October 25, 1971 -
Hey you guys - The TV show The Electric Company premiered on this date.
Each episode of the pseudo-soap opera Love of Chair ended with the narrator (Ken Roberts) asking the cryptic question "And what about...Naomi?" referring to Naomi Foner-Gyllenhall, an associate producer of the show during its first two seasons. She is an Oscar-nominated screenwriter (for Running on Empty (1988)), and the mother of actors Jake Gyllenhaal and Maggie Gyllenhaal.
October 25, 1982 -
Bob Newhart's second successful-sitcom Newhart, premiered on CBS-TV on this date.
The series was set in Vermont, although its exterior scenes were shot in New Hampshire.
It's Saints Crispin and Crispinian's Day
They are the patron saints of cobblers, tanners and leather workers. So remember, when you see someone stagger home, dressed all in leather making their way home this morning, wish them a Happy St. Crispin's Day
October 25, 1957 -
One of Frank Sinatra's best movie performances, Pal Joey was released on this date.
Billy Wilder was the original choice to direct. He discussed it with Columbia studio head Harry Cohn over lunch one day. Not only did Cohn turn down him as director, but he later sent Wilder a bill for their lunch.
October 25, 1957 -
Another classic 50's Drive-in movie, The Amazing Colossal Man, opened in NYC on this date.
So you may ask, did the Colossal Man date the 50 foot Woman? Yes, but ended badly.
October 25, 1965 -
Jean-Luc Godard's take on Sci-Fi Film Noir, Alphaville, opened in NYC on this date.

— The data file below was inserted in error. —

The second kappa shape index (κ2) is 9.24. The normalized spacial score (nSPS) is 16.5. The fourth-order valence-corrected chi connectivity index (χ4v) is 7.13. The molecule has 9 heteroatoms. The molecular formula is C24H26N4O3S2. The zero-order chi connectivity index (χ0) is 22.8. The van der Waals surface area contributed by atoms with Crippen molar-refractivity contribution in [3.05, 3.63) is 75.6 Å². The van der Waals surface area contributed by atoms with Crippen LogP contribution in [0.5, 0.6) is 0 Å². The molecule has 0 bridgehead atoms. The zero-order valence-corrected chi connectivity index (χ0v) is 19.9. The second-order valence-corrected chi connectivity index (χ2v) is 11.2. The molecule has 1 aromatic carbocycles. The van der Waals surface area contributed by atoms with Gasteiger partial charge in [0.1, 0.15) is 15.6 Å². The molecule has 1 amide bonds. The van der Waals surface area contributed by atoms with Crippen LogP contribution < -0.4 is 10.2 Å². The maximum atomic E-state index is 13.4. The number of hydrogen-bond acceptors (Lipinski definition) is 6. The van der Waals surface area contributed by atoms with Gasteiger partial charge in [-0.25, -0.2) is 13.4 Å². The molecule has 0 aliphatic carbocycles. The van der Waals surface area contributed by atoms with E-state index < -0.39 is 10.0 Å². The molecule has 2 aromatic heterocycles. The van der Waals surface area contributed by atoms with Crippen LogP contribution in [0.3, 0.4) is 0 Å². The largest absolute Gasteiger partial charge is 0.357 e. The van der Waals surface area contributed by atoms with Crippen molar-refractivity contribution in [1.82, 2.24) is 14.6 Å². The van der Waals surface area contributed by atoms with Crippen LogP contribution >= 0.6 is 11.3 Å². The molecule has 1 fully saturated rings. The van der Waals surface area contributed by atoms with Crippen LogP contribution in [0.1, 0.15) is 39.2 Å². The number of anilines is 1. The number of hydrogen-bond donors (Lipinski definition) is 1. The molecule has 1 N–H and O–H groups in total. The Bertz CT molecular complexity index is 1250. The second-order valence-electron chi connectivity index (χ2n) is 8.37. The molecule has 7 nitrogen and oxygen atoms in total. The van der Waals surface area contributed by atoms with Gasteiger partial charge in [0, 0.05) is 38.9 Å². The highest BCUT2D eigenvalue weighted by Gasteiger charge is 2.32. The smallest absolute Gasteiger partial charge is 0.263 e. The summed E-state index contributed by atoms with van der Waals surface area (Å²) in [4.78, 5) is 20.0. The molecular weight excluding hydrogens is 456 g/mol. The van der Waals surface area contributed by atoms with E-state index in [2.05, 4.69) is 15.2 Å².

Keep an eye out for the fact that the film is set in the future, but all the weapons are conventional firearms.
Today in History -
It's 1415, as it has been often said, times were hard - the only way to tell who the king was in England was looking for the person with the least amount of crap on him. The wastrel son of a usurping King leads a ragtag army into another sovereign nation.
After giving a stirring speech, the outnumbered army beats the far superior and well fortified army and wins the decisive Battle of Agincourt on this day. More than one hundred years later, either Wm. Shakespeare and a bunch of other people wrote a slew of Henry plays
It's 1854, this time. The British want to maintain their naval superiority of the globe and continue to enjoy the thrill of sodomy on the open seas. The Russian Tsar (or Czar, as most monarchs are to busy to get a proper education, so they could barely figure out what type of monarch they are) decided that the Russian naval needed to get into a little of those high seas hijicks, began moving his army towards Turkey, hoping for a Russian port in the black sea. Thus, buggery is one of the underlying causes of The Crimean War.
It typical British fashion, On the morning of October 25, 1854, the English were winning the Battle of Balaclava (not Baklava, the delicious Greek pastry wars, to be described at a future date, but the goofy hat war with the ear flaps) when Lord Cardigan (yes, of sweater fame) received his order to attack the Russians fortifications.
Unfortunately for the Light Brigade, the Russian army was also on the other side of the valley that they were charging towards. The brigade was decimated by the heavy Russian guns, suffering 40 percent casualties.
It was later revealed that the order was the result of Alfred Lord Tennyson needing a new hit poem and not intentional.
October 25, 1881 -
Pablo Diego José Francisco de Paula Juan Nepomuceno María de los Remedios Cipriano de la Santísima Trinidad Martyr Patricio Clito Ruíz y Picasso, the Spanish-born doodler and noted womanizer (considered the most influential artist of the 20th century) was born on this date.